Managing and Growing a Law Firm: Part 1 of 3Print
By Yarman J Vachha | Jul 2, 2018
In this series of three articles I highlight the legal scene in Asia, the changes to the legal industry, and the different resources available to law firms for expansion.
Being a lawyer and managing a law firm are two different spectra and require different sets of skills. Some 85% of law firms in Asia are actually not the big law-firm names that you might know, but are smaller law firms with fewer than five lawyers.
All law firms are in different stages of development and sophistication, which results in differing requirements and pressures. However, the common issues for all of them tend to be: tight or declining profitability due to stagnant revenues and increasing costs; increasing competition for work and talent; disruptors coming into the legal market; and fee pressures from clients.
In my experience, many law firms – including some large firms – are not efficiently managed, and are not maximising their full potential.
The Importance of Business Professionals within a Law Firm
One of the main reasons law firms fail to optimise their potential is that they see their support functions as a “cost” rather than as an “investment”. Many firms still refer to the back office as “support,” as they have a closed mindset and do not recognise those who fulfil these functions as business professionals in their own right.
If these business professionals are properly selected and invested in, they will bring much value to the firm. As a tongue-in-cheek analogy, would you trust a lawyer to perform heart surgery on you? Highly unlikely! So why is it a good use of a partner’s time to run the finance, human resources or information technology aspects of a legal business? The chances are that this partner does not have the expertise to do so. The key point is that in a very competitive environment, it is important to have skilled professionals to provide advice on operational strategy, and expertise in running the business.
Over the last two decades or so, firms that have recognised the need for professionals to advise and assist in running their businesses have, by and large, excelled, and they generally play in more sophisticated markets. This does not mean that the partners (who are owners of the business) relinquish power or control – the key is to leverage off the expertise of the business professionals to enable firms to maximise the potential of their business.
Where to Start?
I firmly believe that there is a gap in the market, particularly in Asia and India, for consultants to advise law firms (and professional-services firms) on all aspects of financial management, operational efficiency, pricing and pitching strategies, strategic planning, human resource policies, information technology rationalisation and improvement, remuneration structures, succession planning and mentoring of partners and staff.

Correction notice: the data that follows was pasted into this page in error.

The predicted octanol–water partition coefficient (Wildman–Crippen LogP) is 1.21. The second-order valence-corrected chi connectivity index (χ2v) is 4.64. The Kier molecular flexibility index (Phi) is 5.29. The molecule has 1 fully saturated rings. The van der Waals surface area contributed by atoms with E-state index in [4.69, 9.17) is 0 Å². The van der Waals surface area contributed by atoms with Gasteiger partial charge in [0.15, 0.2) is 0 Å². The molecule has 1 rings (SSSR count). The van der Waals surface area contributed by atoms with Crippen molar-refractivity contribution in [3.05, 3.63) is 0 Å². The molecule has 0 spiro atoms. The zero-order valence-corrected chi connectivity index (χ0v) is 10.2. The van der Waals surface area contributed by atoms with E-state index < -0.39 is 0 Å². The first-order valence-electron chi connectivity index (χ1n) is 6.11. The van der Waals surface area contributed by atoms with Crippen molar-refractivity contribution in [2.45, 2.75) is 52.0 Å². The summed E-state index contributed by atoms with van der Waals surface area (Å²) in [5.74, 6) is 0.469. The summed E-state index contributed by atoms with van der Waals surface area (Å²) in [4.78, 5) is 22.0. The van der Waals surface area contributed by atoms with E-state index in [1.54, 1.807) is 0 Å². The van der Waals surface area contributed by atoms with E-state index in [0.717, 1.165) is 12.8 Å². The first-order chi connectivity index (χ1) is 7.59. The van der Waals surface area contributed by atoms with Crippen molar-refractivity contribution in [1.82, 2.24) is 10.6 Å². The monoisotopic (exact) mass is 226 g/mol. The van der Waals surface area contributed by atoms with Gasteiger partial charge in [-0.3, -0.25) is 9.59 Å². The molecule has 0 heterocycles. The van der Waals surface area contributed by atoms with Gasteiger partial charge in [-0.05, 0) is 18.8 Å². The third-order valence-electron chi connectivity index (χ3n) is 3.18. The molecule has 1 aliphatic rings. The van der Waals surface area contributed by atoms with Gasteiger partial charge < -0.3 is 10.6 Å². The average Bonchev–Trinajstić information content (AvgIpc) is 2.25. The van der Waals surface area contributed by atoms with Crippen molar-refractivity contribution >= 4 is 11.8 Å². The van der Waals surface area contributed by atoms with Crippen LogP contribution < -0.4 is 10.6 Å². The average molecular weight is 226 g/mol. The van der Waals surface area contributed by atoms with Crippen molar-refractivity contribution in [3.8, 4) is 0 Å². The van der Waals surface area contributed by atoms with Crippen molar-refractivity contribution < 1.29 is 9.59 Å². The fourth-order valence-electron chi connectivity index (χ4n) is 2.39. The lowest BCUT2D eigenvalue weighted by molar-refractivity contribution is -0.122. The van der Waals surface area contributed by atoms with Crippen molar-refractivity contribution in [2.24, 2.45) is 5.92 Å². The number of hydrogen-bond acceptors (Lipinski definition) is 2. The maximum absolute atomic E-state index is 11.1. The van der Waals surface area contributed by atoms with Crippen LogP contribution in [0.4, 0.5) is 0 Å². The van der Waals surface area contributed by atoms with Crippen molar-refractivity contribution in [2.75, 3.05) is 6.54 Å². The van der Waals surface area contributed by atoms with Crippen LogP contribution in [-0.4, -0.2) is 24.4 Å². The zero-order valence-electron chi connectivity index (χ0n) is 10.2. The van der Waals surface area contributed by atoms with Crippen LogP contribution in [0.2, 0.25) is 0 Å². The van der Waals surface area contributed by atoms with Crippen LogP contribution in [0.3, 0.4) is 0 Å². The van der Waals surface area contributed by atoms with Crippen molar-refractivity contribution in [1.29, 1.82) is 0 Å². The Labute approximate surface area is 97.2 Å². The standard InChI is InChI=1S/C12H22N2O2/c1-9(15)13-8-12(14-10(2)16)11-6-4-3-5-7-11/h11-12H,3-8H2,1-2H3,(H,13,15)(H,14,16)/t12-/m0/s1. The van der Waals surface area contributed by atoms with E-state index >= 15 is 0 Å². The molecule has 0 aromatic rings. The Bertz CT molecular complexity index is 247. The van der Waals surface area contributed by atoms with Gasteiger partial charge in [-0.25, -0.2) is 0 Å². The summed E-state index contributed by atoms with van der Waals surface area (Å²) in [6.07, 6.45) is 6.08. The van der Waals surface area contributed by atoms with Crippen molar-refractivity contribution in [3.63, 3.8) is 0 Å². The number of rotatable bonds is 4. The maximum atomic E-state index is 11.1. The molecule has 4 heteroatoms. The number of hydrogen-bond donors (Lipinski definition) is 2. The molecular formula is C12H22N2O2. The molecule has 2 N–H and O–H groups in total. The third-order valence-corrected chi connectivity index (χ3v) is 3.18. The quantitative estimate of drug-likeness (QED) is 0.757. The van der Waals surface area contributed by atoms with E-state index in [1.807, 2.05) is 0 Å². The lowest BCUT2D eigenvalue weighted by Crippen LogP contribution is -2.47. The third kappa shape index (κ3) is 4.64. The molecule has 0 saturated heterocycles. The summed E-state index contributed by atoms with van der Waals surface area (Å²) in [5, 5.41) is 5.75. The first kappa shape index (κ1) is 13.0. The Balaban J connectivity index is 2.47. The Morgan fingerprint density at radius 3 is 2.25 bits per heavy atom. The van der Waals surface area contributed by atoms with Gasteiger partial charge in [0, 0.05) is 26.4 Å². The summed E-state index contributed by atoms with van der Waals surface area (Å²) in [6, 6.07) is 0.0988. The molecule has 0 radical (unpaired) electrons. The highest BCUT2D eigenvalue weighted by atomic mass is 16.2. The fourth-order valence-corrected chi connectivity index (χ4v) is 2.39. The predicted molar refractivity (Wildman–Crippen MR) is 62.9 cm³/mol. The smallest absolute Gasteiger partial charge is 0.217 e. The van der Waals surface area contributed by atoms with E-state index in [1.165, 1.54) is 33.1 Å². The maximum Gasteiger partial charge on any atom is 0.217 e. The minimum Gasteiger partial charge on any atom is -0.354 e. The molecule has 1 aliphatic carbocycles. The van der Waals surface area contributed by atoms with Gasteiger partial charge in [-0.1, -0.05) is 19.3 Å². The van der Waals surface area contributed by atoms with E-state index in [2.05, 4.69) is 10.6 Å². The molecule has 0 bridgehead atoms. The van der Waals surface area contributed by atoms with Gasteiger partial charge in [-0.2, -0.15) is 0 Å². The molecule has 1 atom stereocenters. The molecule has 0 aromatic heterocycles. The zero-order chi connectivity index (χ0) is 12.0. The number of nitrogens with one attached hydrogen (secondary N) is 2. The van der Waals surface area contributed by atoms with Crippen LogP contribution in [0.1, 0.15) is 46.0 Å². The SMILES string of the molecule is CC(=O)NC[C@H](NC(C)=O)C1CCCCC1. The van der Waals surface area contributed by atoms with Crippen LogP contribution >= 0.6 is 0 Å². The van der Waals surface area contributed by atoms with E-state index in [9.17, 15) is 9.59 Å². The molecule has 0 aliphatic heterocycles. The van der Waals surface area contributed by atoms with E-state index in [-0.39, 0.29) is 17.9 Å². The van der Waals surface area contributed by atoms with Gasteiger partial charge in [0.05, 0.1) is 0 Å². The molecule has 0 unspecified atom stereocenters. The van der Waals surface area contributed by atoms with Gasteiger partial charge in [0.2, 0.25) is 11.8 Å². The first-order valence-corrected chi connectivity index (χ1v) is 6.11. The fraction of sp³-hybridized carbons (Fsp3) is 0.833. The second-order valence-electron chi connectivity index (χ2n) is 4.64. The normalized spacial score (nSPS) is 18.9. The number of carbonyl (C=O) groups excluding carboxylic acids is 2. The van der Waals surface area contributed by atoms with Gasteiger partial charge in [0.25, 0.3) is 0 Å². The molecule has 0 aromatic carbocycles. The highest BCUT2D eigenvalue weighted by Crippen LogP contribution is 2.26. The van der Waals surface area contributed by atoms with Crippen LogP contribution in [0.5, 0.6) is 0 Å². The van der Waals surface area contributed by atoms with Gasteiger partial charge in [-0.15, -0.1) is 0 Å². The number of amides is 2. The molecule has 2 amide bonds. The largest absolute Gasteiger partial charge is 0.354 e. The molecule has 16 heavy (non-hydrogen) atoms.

I would however caution firms considering going down this route to choose wisely. Whilst there are many consultants out there, not many can boast having grassroots experience in the specific areas of focus of their clients. Engaging a consultant with the relevant background and hands-on experience will bring much value and can help firms professionalise their business operations. This will enable them to grow profitably, develop a strategy to sustain that profitability, and mitigate business and reputational risk. This is partly achieved through running a slick and well-managed business-services function, having a sound business-development strategy, educating the firm’s lawyers to think about the legal profession as a “business,” and establishing a sensible succession plan.
The Importance of Internal Grassroots Knowledge
I recently assisted a major global law firm with the integration of their North Asian and South East Asian business by creating one business with a single management, operating and remuneration structure.
This was a complex project as it required integration among multiple offices and jurisdictions, and created a single business with 2,000 staff. The biggest challenge initially was to bring the various parties to the table. Once an agreement was in place, we turned our attention to changing mindsets at all levels of the organisation, and mitigating the inevitable post-integration risks. This would not have been possible without my having had intimate knowledge of what makes a law firm “tick”.
Interestingly, the technical aspects of this internal integration were relatively straightforward compared with the human dynamics of accepting change. A tough job but very satisfying!
How Long Does It Take to See Results?
Based on my experience of the projects that I have worked on internally or externally as a consultant, success and the speed of this success are very dependent on the will of the management and the buy-in from the partners at large. There needs to be a mindset to change, and the key is a real focus on the end game. Once there is a general buy-in, the change and the results can be quite revolutionary.
The first hurdle firms need to address to achieve their goals is the need for an element of investment which, if made wisely, will mitigate future risks and improve the business considerably.